The Guardians, Xavier Beauvois; 138 mins
This tale of rural Limousin and the struggles of womenfolk left to farm its land during the First World War, is perfectly suited to a cool autumn evening by the fire with a glass of something French and strong in hand.
Director Beauvois brought us the magnificent Cistercian monk drama Of Gods and Men in 2010, and a similar sense of the characters’ isolation prevails here.
The film opens with Nathalie Baye’s matriarch Hortense trudging through the soil alongside a horse-drawn plough. She runs the farm with daughter Solange (Baye’s real-life daughter with Johnny Hallyday) but they need help, so hire a young farmhand, Francine (Iris Bry).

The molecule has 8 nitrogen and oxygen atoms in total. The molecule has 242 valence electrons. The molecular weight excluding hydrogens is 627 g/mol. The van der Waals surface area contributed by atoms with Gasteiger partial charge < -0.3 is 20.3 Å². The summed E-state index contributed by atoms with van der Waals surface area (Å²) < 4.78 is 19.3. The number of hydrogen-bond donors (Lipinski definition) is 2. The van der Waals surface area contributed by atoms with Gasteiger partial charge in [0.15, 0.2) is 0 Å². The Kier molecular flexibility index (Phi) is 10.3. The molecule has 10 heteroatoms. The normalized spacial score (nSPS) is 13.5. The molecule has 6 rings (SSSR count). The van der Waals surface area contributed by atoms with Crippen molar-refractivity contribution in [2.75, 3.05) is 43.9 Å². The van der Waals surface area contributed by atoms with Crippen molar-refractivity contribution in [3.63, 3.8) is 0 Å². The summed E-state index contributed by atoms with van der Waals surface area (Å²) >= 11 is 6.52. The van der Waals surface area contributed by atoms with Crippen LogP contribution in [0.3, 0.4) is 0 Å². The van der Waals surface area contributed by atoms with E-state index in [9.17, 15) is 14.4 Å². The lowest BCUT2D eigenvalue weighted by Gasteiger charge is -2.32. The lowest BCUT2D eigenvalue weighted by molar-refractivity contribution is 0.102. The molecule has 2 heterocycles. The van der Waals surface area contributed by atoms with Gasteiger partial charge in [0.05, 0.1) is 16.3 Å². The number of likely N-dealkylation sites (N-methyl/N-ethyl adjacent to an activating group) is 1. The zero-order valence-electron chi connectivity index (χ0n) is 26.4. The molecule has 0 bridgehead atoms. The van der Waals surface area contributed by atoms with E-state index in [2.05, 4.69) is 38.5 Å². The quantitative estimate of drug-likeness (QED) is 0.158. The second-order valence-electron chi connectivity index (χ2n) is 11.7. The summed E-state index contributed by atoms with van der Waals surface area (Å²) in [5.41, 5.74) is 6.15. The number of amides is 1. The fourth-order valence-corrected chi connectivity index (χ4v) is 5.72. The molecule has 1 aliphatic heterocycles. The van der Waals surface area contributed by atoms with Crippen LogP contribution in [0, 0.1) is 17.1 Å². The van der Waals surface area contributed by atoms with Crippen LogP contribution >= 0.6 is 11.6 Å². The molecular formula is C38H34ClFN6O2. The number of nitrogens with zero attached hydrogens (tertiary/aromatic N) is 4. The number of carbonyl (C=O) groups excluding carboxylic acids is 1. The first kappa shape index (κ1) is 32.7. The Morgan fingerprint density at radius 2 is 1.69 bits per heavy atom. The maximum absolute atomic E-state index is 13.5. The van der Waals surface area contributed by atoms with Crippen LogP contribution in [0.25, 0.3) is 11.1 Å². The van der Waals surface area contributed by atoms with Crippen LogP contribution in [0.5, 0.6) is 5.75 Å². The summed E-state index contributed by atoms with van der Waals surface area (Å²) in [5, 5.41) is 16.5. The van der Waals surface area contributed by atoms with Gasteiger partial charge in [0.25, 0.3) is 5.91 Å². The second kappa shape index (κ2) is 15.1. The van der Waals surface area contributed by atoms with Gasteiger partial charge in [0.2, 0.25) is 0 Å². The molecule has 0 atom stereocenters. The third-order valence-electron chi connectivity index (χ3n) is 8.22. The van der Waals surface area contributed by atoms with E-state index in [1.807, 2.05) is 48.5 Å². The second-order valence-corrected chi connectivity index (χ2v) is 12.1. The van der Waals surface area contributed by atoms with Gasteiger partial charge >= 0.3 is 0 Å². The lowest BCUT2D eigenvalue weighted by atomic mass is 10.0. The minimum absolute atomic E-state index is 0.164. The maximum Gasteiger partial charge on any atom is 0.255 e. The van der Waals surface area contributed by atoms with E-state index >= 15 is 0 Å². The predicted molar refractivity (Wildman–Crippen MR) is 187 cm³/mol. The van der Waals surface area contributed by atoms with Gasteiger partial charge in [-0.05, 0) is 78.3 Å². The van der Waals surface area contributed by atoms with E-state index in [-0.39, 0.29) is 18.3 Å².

The new arrival soon gets the glad eye from Hortense’s son, home from the front, which throws the dynamics of the farm. Elsewhere, shadows of war loom ever larger, and tragedy visits.
Pace-wise, the film reflects both the epoch and farm life so it really is slow- going (the story spans six years), but it is all the better for it. Splendid art work (cinematographer Caroline Champetier excels) makes it a visual treat, adding period detail to the pathos.
The Great War is so often defined by the loss and legacy of the era’s menfolk, so a focus on France’s own Land Girls is both rare and welcome.
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